Nearly six decades on from their first appearance on British television, Doctor Who’s Daleks still exert a strange fascination upon the show’s fans and whilst they are no longer the huge audience draw they once were - the 1960s days of Dalekmania are long gone - each new appearance in the modern reinvention of the series still manages to cause a frisson of excitement and intrigue even amongst the series’ more casual viewers.
Frankly, it’s a casual audience that might find most to enjoy in this glossy new book authored by Richard Atkinson and Mike Tucker, for there’s not much new here for long-time fans - hardly surprising considering the incredible wealth of written and pictorial material now available chronicling virtually every move the Doctor has made since his/her debut back in 1963. Taking the format of the collation of vital intelligence gathering about the Daleks by the Time Lords (do they even exist in Doctor Who lore these days? Who knows?) it purports to be of vital assistance to anyone preparing to engage the Daleks in battle (hmmmm) but is, in reality, just another excuse to revisit a substantial part of Doctor Who history and remind us of it all over again. The bulk of this colourful, well-presented book recounts the events of all the Doctor’s encounter with the planet Skaro’s meanest machines - events most fans could recall if they were a coma - with occasional sections devoted to cross-section diagrams of the Dalek city, Dalek spaceships, various Dalek factions and designs, their time travel technology, their involvement in the infamous Time War, Dalek anomalies, Dalek shopping lists (maybe not) and all narrative points in between. It’s pretty exhaustive stuff, of course, meticulously research and supported by superb colour (and some colourised?) photographs and lavish new illustrations from Gavin Rymill. But it all feels a little reheated, over-familiar material warmed up and served again to satisfy a market that largely already knows all this inside out. Atkinson and Tucker are to be commended, however, for their attempts to explain away plot holes and inconsistencies or to wave away contradictory canon by writing it off as some unresolved temporal mystery.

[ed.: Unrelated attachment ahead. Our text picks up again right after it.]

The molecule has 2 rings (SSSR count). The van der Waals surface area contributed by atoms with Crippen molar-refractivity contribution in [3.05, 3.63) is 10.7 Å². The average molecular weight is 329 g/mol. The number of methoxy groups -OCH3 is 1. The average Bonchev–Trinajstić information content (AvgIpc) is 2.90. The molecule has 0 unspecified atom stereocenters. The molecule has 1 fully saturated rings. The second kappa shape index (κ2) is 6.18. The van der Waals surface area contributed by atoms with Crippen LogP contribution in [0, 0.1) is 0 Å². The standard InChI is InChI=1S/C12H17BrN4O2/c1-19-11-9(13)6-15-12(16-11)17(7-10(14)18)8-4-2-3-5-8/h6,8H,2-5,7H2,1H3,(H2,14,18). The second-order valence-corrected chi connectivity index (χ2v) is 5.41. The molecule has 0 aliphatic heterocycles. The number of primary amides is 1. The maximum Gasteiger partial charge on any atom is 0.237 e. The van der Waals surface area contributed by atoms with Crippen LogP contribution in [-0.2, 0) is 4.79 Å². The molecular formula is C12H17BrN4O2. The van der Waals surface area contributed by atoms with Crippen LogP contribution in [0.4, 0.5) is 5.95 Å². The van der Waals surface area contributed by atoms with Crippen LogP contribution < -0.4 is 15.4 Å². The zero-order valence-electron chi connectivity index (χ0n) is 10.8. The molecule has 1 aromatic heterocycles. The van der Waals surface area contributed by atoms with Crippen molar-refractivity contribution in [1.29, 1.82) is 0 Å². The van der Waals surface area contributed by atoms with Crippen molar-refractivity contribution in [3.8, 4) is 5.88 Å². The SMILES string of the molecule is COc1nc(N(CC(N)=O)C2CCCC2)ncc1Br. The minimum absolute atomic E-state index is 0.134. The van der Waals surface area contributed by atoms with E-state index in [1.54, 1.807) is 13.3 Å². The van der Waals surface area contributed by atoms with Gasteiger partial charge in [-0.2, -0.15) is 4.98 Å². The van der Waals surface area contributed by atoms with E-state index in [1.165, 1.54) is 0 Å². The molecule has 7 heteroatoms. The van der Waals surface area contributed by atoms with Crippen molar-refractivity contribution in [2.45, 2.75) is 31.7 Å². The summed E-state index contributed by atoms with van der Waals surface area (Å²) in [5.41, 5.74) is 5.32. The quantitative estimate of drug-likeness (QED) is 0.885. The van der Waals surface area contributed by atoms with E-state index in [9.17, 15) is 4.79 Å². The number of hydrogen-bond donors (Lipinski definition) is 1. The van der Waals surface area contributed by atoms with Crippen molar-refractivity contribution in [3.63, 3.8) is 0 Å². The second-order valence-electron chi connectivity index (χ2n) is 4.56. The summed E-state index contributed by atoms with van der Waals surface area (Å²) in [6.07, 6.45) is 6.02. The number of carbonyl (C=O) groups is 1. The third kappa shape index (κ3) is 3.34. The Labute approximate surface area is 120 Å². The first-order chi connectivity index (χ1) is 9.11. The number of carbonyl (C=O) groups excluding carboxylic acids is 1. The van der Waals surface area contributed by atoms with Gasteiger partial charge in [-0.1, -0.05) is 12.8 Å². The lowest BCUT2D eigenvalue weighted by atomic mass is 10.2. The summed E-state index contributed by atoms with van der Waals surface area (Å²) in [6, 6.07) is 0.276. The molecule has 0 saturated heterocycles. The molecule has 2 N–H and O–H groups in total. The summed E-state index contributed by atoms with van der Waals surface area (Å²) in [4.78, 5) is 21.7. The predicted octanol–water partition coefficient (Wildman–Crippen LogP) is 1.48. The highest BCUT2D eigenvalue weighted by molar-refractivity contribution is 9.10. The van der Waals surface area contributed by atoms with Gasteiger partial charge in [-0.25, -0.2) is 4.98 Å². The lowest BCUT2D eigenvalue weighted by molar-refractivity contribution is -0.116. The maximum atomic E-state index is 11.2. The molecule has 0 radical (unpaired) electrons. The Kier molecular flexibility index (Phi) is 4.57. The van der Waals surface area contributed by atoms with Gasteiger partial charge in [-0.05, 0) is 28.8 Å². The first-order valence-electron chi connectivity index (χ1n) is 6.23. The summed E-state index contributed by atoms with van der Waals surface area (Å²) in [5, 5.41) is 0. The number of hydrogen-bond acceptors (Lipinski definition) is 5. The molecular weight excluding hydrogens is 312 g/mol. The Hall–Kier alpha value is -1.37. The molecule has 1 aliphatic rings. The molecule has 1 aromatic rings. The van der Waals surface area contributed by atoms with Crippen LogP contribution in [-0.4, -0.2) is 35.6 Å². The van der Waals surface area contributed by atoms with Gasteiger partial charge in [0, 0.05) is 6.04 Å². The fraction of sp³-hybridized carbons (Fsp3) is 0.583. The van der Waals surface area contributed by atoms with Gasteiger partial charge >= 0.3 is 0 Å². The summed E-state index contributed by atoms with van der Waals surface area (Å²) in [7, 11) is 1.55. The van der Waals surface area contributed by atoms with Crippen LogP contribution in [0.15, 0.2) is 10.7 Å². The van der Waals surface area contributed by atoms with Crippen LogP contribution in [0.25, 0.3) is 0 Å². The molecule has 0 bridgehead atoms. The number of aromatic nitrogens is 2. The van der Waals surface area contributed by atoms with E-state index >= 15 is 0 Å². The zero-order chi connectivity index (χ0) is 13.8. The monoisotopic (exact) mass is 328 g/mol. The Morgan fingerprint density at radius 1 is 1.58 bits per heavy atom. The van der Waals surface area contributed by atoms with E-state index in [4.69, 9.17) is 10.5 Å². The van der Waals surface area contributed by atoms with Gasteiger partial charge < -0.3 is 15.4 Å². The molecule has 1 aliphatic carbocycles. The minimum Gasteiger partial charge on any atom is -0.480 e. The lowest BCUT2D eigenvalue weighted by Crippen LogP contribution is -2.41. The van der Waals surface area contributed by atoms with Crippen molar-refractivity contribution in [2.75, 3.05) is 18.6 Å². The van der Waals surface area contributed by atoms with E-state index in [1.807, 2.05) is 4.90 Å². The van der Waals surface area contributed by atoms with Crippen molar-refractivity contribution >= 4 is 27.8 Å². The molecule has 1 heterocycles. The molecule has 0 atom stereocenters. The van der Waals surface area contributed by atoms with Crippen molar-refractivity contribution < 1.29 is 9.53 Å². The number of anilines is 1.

Dalek Mark III Travel Machine won’t do much for the hardcore except allow them to read story outlines they’re already familiar with but any newer fans drawn in by this year’s enjoyable New Year episode Revolution of the Daleks won’t find a better grounding in the horrible history of Doctor Who’s most implacable baddies; if nothing else there are pages and pages of lovely Dalek photographs to gaze at, and that, in itself is never time wasted. And ultimately, if the Daleks do somehow cross over from the world of the imagination and launch an all-out attack on humanity (and we’re not ruling out anything at this stage) then at least we’re primed and ready and we will know our enemy.